Orloff had said, ‘You are in need of a strong arm to defend and guide you; let it be mine.’ The man beside her confessed his weaknesses, and asked her practically to defend him from himself and to guide him to a nobler life.
For a little she was silent, realizing how much she might be able to do, and further feeling that the man, for all his weakness, was worth it. She yet could hold out no hope. For one thing, could she in honour take the place he suggested? But why trouble about that? she was another’s for all time; and that other was braver and stronger and more worthy of her love than this suppliant could ever be.
At last she said quietly, as one who fears to wound, yet firmly, as one who would not be misunderstood:
‘To pretend to misunderstand you would be unworthy of both of us. I know what answer you would wish me to give, and I am sorry, sorry from my heart, that you ever put me in a position to refuse to give it. In all other things I will help you, and if a woman’s good wishes are worth having, mine are always yours. Heaven knows I have yearned for such help before to-day. I know you will hate me for talking like this; but I must. I cannot love you, but let us be friends, Dick.’
While she spoke, Hatten sat looking out over the bay. From the decks of the warships the masts rose dark and slender, crossed by the tapering yards; a yacht with graceful lines floated like a water-nymph near the shore, while midway between the tower of Fort Denison and the garden parapet the oars of a man-of-war’s boat flashed in the sunlight as they rose with measured swing. All these things he saw, and yet he remembered nothing save the hideous shear-legs that rose like a ghastly red scaffold above Garden Island. This he never forgot, nor the fact that he experienced a keen desire to hang its erectors on a string from its triangular summit.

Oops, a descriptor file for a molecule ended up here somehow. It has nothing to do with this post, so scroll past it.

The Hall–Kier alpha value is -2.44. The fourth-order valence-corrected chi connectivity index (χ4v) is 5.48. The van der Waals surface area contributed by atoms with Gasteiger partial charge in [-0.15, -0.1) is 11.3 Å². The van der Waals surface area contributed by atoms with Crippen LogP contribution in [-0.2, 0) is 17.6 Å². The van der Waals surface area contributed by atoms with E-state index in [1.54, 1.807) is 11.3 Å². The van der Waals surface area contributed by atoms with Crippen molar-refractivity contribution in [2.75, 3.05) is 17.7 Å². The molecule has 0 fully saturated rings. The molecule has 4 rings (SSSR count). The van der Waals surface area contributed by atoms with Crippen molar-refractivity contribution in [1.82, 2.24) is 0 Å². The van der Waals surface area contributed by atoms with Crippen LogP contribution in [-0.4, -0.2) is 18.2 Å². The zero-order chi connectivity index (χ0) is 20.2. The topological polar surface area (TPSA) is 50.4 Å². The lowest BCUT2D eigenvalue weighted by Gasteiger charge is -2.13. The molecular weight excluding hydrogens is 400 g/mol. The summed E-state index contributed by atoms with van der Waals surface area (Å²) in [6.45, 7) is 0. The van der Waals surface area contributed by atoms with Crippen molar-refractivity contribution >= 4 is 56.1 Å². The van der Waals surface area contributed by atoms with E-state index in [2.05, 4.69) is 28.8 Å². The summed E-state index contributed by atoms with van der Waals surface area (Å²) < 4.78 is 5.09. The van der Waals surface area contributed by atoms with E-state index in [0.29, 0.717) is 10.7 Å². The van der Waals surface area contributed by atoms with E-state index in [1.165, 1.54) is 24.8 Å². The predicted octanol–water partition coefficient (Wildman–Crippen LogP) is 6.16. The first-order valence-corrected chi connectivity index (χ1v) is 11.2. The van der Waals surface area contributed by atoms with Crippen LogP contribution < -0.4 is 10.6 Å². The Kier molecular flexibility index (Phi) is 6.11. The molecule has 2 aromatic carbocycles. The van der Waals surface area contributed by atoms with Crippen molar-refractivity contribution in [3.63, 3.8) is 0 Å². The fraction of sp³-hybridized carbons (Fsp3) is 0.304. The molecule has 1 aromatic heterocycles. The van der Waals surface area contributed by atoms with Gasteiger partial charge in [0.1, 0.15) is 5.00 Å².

It was a defeat, he fully realized; nay, more, the rout of hopes massed up behind the bastions of his heart for many a day; and yet, so reluctantly do we surrender a cherished desire, the man rallied his broken forces round one word. She had called him ‘Dick.’
‘I have been too precipitate,’ he muttered brokenly. ‘For the present I accept your offer to be my own familiar friend.’
Feeling it would be both prudish and unkind to cavil at his conditional bargain at such a time, she made no demur, and thus from very kindness undid all that which had cost so much effort but a moment before.
‘May I see you back to the hotel?’ said Hatten, subdued, but full of fresh aspirations.
‘Yes,’ she answered, rising, and looking away past the tall figure before her into that land of dreams among whose filmy mists another figure seemed to stand and beckon.
‘What are you looking at?’ he asked in wonder — ‘that ghastly gallows?’
With a shiver, she answered:
‘No; at that which lies beyond.’
Kenneth Mackay, The Yellow Wave: A Romance of the Asiatic Invasion of Australia, London: Richard Bentley and Son, 1895, pages 59-67